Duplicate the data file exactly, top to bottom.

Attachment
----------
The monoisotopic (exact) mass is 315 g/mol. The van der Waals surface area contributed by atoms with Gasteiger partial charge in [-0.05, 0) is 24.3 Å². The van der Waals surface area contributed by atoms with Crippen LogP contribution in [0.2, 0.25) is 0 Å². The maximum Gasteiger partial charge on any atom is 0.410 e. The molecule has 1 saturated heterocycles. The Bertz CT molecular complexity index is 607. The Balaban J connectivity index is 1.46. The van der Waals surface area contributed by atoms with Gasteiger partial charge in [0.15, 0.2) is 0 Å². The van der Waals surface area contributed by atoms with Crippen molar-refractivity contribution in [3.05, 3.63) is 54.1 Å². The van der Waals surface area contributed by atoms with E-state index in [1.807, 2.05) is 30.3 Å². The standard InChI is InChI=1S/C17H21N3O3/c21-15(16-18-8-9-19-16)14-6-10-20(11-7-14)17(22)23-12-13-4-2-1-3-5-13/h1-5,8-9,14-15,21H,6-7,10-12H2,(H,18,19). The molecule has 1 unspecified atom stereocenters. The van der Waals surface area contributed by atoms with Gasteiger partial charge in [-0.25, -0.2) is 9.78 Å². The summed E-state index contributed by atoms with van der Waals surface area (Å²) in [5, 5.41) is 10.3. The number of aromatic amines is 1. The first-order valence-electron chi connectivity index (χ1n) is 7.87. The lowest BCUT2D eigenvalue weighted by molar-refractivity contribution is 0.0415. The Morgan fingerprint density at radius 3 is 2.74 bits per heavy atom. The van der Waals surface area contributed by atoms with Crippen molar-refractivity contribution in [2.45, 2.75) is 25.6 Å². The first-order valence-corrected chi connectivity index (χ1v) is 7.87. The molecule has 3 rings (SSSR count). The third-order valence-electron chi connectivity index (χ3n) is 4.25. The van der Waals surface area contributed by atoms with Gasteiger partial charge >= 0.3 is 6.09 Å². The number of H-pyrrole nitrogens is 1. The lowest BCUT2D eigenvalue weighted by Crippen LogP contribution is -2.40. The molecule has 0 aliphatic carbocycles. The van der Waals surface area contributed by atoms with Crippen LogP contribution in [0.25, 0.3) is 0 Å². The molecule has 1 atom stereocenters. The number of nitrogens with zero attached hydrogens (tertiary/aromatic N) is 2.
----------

The monoisotopic (exact) mass is 315 g/mol. The van der Waals surface area contributed by atoms with Gasteiger partial charge in [-0.05, 0) is 24.3 Å². The van der Waals surface area contributed by atoms with Crippen LogP contribution in [0.2, 0.25) is 0 Å². The maximum Gasteiger partial charge on any atom is 0.410 e. The molecule has 1 saturated heterocycles. The Bertz CT molecular complexity index is 607. The Balaban J connectivity index is 1.46. The van der Waals surface area contributed by atoms with Gasteiger partial charge in [0.15, 0.2) is 0 Å². The van der Waals surface area contributed by atoms with Crippen molar-refractivity contribution in [3.05, 3.63) is 54.1 Å². The van der Waals surface area contributed by atoms with E-state index in [1.807, 2.05) is 30.3 Å². The standard InChI is InChI=1S/C17H21N3O3/c21-15(16-18-8-9-19-16)14-6-10-20(11-7-14)17(22)23-12-13-4-2-1-3-5-13/h1-5,8-9,14-15,21H,6-7,10-12H2,(H,18,19). The molecule has 1 unspecified atom stereocenters. The van der Waals surface area contributed by atoms with Gasteiger partial charge in [-0.25, -0.2) is 9.78 Å². The summed E-state index contributed by atoms with van der Waals surface area (Å²) in [5, 5.41) is 10.3. The number of aromatic amines is 1. The first-order valence-electron chi connectivity index (χ1n) is 7.87. The lowest BCUT2D eigenvalue weighted by molar-refractivity contribution is 0.0415. The Morgan fingerprint density at radius 3 is 2.74 bits per heavy atom. The van der Waals surface area contributed by atoms with Crippen molar-refractivity contribution in [2.45, 2.75) is 25.6 Å². The first-order valence-corrected chi connectivity index (χ1v) is 7.87. The molecule has 3 rings (SSSR count). The third-order valence-electron chi connectivity index (χ3n) is 4.25. The van der Waals surface area contributed by atoms with Gasteiger partial charge >= 0.3 is 6.09 Å². The number of H-pyrrole nitrogens is 1. The lowest BCUT2D eigenvalue weighted by Crippen LogP contribution is -2.40. The molecule has 0 aliphatic carbocycles. The van der Waals surface area contributed by atoms with Crippen LogP contribution in [0.25, 0.3) is 0 Å². The molecule has 1 atom stereocenters. The number of nitrogens with zero attached hydrogens (tertiary/aromatic N) is 2.